Transferring schools in major college athletics didn’t used to be a thing. So much so that when it happened — Troy Aikman ditching Oklahoma for UCLA — Wow!
Today, it’s whatever.
Transferring season — from the conclusion of football and basketball season until the end of the school year — has revved up in the past few years. ESPN writer Jeff Goodman tracks men’s basketball migration and counted 291 transfers in 2011, 455 in 2013.
The transfer culture has been accepted, if not warmly embraced, and some area examples show how messy and complicated it can all be.
Oklahoma is seeking to gain immediately eligibility for wide receiver Dorial Green-Beckham, despite his legal troubles at Missouri.
Earlier this year, women’s basketball player Leticia Romero engaged in a contentious battle at her original school, Kansas State, to gain a release that would allow her to remain on scholarship elsewhere. The Wildcats relented and she wound up at Florida State.
The transfer issue and enforcement were recently removed from the autonomy bucket by the power five conferences that want to establish a governance structure for the richest schools. When it comes to transfers, the thinking is schools at all levels and budgets have to agree on guidelines.
But coming to a consensus on transfers may prove difficult. The Pac-12, in a letter to the other power five school presidents, said reform should “liberalize current rules limiting the ability of student-athletes to transfer between institutions.”
The league didn’t define the liberalization, but the mood in college sports is to increase benefits for athletes. The Northwestern football unionization movement is focused on more freedom for athletes, and transfers would likely be included.
When it comes to transferring between major colleges, some have suggested eliminating the sit-out year. Coaches can jump to different schools. Why can’t athletes do the same and play right away?
Smaller schools fear the free-agency possibility. Say a star emerges at a Mid-American Conference school and wants to play up. Why wouldn’t that athlete want to play at Ohio State or Michigan if there’s no sit-out year?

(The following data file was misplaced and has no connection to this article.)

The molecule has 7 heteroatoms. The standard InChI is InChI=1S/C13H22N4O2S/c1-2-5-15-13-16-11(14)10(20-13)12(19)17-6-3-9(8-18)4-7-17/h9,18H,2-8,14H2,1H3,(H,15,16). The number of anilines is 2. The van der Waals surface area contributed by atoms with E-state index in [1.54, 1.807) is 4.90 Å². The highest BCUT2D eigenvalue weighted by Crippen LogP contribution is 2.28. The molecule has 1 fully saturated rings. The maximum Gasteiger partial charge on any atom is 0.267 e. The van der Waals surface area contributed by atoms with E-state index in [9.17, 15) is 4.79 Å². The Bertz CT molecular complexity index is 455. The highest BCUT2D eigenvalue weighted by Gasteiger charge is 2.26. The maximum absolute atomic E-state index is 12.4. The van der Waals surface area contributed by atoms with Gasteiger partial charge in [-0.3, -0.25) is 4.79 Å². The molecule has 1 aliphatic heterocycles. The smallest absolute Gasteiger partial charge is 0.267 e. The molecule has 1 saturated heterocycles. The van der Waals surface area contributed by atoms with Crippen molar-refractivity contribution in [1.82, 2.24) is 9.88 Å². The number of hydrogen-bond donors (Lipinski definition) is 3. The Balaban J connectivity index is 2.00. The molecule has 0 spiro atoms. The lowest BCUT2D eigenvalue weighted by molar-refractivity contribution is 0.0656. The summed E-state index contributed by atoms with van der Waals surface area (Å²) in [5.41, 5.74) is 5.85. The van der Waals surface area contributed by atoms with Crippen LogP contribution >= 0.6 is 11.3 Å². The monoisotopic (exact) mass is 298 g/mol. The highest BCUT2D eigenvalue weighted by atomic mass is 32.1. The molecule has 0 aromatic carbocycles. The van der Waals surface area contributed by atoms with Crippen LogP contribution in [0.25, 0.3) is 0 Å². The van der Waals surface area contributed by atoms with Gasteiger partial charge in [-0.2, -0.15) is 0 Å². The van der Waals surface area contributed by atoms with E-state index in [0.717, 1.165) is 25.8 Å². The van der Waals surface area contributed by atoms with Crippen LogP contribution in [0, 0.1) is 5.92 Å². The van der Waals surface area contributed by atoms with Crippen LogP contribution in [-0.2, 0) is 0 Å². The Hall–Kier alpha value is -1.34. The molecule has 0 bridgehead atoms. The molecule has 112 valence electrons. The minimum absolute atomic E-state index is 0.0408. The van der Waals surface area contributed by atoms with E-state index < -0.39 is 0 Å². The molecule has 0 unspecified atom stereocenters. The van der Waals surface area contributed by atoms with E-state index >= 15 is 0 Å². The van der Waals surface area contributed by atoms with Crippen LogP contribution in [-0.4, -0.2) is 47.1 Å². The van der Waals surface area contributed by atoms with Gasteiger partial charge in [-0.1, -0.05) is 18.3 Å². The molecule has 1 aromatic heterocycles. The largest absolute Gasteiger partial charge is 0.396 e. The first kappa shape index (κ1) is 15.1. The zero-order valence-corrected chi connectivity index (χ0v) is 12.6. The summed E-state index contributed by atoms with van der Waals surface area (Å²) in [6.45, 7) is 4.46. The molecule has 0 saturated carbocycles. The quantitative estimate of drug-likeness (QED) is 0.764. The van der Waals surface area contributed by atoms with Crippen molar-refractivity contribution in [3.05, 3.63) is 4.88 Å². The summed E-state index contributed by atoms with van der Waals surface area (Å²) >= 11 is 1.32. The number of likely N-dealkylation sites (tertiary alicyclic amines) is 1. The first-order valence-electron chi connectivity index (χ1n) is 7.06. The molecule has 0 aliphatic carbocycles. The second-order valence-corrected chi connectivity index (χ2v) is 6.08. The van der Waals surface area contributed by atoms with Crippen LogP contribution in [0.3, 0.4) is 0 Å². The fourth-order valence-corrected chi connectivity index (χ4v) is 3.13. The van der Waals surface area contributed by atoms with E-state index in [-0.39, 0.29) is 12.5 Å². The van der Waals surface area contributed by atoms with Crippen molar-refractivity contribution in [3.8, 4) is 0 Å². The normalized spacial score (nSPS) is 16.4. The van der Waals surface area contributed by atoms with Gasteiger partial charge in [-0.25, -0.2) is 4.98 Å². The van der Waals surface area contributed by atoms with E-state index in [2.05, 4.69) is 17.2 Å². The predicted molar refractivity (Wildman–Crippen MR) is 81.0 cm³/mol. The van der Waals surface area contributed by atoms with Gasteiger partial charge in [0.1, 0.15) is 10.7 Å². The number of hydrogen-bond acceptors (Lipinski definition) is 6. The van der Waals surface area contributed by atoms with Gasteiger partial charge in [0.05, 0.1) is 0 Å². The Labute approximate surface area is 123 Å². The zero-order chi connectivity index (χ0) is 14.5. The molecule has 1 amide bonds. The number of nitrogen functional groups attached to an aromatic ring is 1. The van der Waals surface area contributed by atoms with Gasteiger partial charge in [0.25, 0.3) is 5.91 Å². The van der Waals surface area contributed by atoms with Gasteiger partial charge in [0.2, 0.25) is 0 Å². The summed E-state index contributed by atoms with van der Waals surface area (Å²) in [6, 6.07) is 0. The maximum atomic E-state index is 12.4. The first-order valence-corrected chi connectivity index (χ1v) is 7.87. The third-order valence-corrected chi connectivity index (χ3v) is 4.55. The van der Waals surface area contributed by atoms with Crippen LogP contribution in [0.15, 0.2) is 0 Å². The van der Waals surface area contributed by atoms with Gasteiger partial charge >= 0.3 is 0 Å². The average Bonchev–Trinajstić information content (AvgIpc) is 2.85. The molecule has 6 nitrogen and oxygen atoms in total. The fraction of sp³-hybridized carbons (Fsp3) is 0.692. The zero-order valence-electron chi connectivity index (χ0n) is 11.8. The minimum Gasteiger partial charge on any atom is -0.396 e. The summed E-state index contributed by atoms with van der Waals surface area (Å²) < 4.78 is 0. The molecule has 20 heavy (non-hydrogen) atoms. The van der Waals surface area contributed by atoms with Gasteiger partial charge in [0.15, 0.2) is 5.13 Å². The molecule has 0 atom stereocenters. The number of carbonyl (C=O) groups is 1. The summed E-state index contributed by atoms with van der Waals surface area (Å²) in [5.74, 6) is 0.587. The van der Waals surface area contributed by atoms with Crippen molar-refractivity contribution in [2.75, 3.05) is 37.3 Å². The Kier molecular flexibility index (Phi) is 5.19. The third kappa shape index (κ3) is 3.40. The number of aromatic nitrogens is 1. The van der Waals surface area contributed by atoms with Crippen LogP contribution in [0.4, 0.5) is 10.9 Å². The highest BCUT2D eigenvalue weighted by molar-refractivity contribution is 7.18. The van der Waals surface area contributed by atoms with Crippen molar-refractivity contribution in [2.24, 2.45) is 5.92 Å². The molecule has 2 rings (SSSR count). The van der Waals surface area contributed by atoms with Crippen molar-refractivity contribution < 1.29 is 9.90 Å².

Also, in that scenario, recruiting may never stop. Alabama and Texas could constantly scout the Sun Belt for immediately eligible talent.
It could work the other way. Somebody doesn’t like his playing time at North Carolina and walks into a position at East Carolina.
“It’s a slippery slope,” West Virginia coach Dana Holgorsen said. “It would open up a lot of situations where the first time somebody has a bad day, he’d jump ship. The free agency aspect is every dangerous.”
But it’s also a bad practice for schools to limit transfer destinations. Kansas State lost big in the court of public opinion for blocking Romero.
“I think we need schools to stop saying, ‘You can’t go to this school or that school,’” Big 12 commissioner Bob Bowlsby said.
Transfer rules are wrapped in so much red tape that the NCAA publishes a separate manual on the topic that numbers more than 30 pages. It is within those guidelines that Oklahoma’s compliance department is combing to find the exception that would allow Green-Beckham to step on the field this season.
It’s difficult to see how any exception would apply to this situation. Green-Beckham was dismissed after two marijuana-related arrests and an allegation of breaking into an apartment and pushing a woman down a flight of stairs. He has not been charged in the second marijuana arrest and pleaded guilty to trespassing in the first. He was not arrested or charged in the apartment incident.
But no waiver should exist that allows one player to become immediately eligible after getting booted from his original school.
It’s unlikely Green-Beckman plays this year, but that enough of an opening exists to pursue an exception proves that the transfer rule needs a thorough examination and definitive guidelines.